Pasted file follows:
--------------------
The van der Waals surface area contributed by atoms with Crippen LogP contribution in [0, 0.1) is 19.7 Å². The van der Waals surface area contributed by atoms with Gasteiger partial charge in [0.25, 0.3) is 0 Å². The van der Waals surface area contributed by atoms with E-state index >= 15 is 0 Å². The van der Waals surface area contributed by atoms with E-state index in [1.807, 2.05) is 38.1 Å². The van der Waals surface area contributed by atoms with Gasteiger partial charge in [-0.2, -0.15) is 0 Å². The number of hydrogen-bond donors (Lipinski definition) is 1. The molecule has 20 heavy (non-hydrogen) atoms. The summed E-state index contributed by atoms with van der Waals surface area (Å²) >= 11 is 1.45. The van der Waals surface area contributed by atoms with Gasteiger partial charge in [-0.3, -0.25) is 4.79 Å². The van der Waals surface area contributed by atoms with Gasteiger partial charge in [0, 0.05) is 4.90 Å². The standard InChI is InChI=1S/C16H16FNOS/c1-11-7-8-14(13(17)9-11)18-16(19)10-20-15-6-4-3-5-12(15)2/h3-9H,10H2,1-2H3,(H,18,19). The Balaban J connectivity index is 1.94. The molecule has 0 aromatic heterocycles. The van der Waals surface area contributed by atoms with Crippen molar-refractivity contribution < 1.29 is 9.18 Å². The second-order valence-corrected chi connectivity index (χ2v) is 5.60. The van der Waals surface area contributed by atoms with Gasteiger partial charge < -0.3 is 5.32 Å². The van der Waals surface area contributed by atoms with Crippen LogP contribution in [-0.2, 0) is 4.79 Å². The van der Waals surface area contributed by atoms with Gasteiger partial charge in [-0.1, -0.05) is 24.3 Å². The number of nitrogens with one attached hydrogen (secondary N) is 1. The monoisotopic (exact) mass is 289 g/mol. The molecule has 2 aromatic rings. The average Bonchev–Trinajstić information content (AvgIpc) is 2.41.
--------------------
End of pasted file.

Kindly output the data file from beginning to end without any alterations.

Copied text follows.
The van der Waals surface area contributed by atoms with Crippen LogP contribution in [0, 0.1) is 19.7 Å². The van der Waals surface area contributed by atoms with Gasteiger partial charge in [0.25, 0.3) is 0 Å². The van der Waals surface area contributed by atoms with E-state index >= 15 is 0 Å². The van der Waals surface area contributed by atoms with E-state index in [1.807, 2.05) is 38.1 Å². The van der Waals surface area contributed by atoms with Gasteiger partial charge in [-0.2, -0.15) is 0 Å². The number of hydrogen-bond donors (Lipinski definition) is 1. The molecule has 20 heavy (non-hydrogen) atoms. The summed E-state index contributed by atoms with van der Waals surface area (Å²) >= 11 is 1.45. The van der Waals surface area contributed by atoms with Gasteiger partial charge in [-0.3, -0.25) is 4.79 Å². The van der Waals surface area contributed by atoms with Gasteiger partial charge in [0, 0.05) is 4.90 Å². The standard InChI is InChI=1S/C16H16FNOS/c1-11-7-8-14(13(17)9-11)18-16(19)10-20-15-6-4-3-5-12(15)2/h3-9H,10H2,1-2H3,(H,18,19). The Balaban J connectivity index is 1.94. The molecule has 0 aromatic heterocycles. The van der Waals surface area contributed by atoms with Crippen molar-refractivity contribution < 1.29 is 9.18 Å². The second-order valence-corrected chi connectivity index (χ2v) is 5.60. The van der Waals surface area contributed by atoms with Gasteiger partial charge < -0.3 is 5.32 Å². The van der Waals surface area contributed by atoms with Crippen LogP contribution in [-0.2, 0) is 4.79 Å². The van der Waals surface area contributed by atoms with Gasteiger partial charge in [-0.1, -0.05) is 24.3 Å². The number of nitrogens with one attached hydrogen (secondary N) is 1. The monoisotopic (exact) mass is 289 g/mol. The molecule has 2 aromatic rings. The average Bonchev–Trinajstić information content (AvgIpc) is 2.41.